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Calling any pact forged between Sun Microsystems and Microsoft an "agreement" is always a stretch, but that is how the two vendors are describing a decision to extend support for Microsoft's Java Virtual Machine through September of next year.

Microsoft had planned to call it quits and end support for the MSJVM by year end. But now both Microsoft and Sun are saying it's in customers' best interests to keep support plugging along for a little longer. In particular, Microsoft could avoid some nasty security snafus by keeping a close eye on the MSJVM as customers move away from the product.

"Industry-wide replacement of the MSJVM may be a significant undertaking," said Rich Green, vice president of developer platforms at Sun. "This agreement gives customers who require it more time to make the transition, with assurance that Microsoft will continue repairing any critical concerns in the MSJVM while the transition is underway."

Any IT watcher not in a coma for the last few years knows that Sun and Microsoft largely despise each other and one of the main sources of their shared venom is Java. Sun has long alleged that Microsoft distributed a tainted version of the JVM to try and undermine Sun's Java aspirations. Sun came out the victor in a 2001 settlement that limited Microsoft's JVM use, and then Microsoft promptly pulled Java from Windows.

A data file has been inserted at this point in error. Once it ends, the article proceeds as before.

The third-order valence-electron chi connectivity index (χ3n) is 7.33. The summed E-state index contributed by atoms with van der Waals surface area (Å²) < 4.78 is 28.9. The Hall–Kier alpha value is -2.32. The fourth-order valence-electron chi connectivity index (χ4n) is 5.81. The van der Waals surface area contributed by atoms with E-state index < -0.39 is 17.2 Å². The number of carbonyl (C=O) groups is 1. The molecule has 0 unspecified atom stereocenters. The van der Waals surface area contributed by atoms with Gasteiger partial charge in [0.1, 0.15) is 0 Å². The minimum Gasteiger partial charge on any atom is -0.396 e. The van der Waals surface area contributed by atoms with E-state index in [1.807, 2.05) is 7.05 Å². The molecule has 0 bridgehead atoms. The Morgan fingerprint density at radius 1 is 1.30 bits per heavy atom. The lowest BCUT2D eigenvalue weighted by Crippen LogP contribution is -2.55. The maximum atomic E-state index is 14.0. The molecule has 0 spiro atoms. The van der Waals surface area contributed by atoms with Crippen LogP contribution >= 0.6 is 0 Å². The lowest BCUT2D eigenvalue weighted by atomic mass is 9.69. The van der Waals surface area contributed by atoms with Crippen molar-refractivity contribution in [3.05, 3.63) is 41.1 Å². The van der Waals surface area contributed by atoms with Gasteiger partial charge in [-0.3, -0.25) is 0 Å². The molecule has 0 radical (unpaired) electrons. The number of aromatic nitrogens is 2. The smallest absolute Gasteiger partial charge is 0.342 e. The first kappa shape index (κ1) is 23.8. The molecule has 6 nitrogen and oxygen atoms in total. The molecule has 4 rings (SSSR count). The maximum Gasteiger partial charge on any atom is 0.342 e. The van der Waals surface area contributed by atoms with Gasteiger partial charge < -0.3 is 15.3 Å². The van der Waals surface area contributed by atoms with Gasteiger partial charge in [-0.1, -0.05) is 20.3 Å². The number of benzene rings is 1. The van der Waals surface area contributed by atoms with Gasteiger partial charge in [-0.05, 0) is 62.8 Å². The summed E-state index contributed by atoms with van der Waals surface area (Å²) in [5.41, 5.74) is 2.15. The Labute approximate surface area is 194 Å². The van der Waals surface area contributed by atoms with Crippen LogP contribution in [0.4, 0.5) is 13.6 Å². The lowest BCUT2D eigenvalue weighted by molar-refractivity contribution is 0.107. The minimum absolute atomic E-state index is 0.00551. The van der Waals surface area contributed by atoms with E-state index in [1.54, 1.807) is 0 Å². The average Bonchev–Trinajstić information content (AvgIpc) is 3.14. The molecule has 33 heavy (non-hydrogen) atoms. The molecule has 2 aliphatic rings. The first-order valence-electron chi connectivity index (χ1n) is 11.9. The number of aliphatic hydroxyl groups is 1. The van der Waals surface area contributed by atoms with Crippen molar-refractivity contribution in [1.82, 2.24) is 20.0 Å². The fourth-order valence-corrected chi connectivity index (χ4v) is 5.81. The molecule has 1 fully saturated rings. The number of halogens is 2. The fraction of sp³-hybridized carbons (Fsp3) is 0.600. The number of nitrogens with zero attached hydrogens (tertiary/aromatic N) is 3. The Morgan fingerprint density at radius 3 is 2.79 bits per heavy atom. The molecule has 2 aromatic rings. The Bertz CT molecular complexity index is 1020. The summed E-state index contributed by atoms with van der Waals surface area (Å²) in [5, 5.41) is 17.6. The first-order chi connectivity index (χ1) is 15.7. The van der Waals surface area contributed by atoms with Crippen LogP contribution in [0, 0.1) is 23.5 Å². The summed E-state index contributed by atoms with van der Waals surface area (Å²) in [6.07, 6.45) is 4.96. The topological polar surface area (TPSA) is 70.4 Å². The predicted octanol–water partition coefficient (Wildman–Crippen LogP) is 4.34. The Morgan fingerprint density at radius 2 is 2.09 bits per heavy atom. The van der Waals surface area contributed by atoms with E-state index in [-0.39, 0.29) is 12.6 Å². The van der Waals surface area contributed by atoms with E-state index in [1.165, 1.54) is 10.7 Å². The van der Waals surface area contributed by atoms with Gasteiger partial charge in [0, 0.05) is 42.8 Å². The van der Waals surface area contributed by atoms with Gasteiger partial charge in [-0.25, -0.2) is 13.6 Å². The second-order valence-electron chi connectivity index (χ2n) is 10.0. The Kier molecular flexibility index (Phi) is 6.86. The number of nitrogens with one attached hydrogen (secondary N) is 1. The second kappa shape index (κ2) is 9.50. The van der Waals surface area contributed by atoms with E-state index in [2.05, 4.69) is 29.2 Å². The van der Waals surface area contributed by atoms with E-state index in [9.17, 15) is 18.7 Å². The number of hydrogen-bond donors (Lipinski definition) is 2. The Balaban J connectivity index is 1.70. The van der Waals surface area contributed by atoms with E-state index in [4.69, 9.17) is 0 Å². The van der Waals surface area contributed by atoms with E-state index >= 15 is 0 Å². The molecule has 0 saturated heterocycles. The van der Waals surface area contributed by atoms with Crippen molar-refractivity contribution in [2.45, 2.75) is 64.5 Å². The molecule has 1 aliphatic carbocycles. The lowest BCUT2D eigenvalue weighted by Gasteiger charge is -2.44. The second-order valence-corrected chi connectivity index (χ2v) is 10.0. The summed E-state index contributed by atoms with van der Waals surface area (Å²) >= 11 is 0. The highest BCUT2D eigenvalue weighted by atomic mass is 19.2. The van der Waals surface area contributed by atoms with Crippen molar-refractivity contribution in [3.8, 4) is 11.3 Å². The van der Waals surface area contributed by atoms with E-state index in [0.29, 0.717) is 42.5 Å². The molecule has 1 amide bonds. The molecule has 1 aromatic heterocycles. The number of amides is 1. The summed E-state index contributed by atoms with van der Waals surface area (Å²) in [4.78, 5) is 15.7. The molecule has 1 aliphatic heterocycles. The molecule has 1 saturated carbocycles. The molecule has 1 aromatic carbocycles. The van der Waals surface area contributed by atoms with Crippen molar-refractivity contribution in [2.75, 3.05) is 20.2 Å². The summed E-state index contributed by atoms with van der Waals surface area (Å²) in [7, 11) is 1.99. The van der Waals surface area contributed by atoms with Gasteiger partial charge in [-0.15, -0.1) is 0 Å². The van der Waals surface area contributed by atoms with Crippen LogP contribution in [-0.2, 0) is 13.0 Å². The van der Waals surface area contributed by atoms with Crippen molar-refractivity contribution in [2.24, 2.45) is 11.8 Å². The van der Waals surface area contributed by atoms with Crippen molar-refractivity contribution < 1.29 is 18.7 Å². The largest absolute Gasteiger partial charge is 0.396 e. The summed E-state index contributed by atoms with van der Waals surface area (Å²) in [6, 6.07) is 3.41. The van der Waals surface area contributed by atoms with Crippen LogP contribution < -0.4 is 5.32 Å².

In many ways, Microsoft's support of Java has become a bit of a moot point with most of the major PC vendors now agreeing to ship Sun's JVM with their kit. Sun, however, is still seeking $1 billion in damages from Microsoft for past actions.

In any case, the "agreement" at hand between Sun and Microsoft should give customers some extra time to update their JVMs.

Microsoft claims, in part, that it is taking this action because it's in their customers' best interests. This seems like quite a line to swallow after Microsoft pulled the popular software out of its OS. leaving many Web sites a tad disabled. No doubt, the company really wants to avoid any more publicity surrounding its lack of security excellence. ®

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Sun lines up more Java support on the PC

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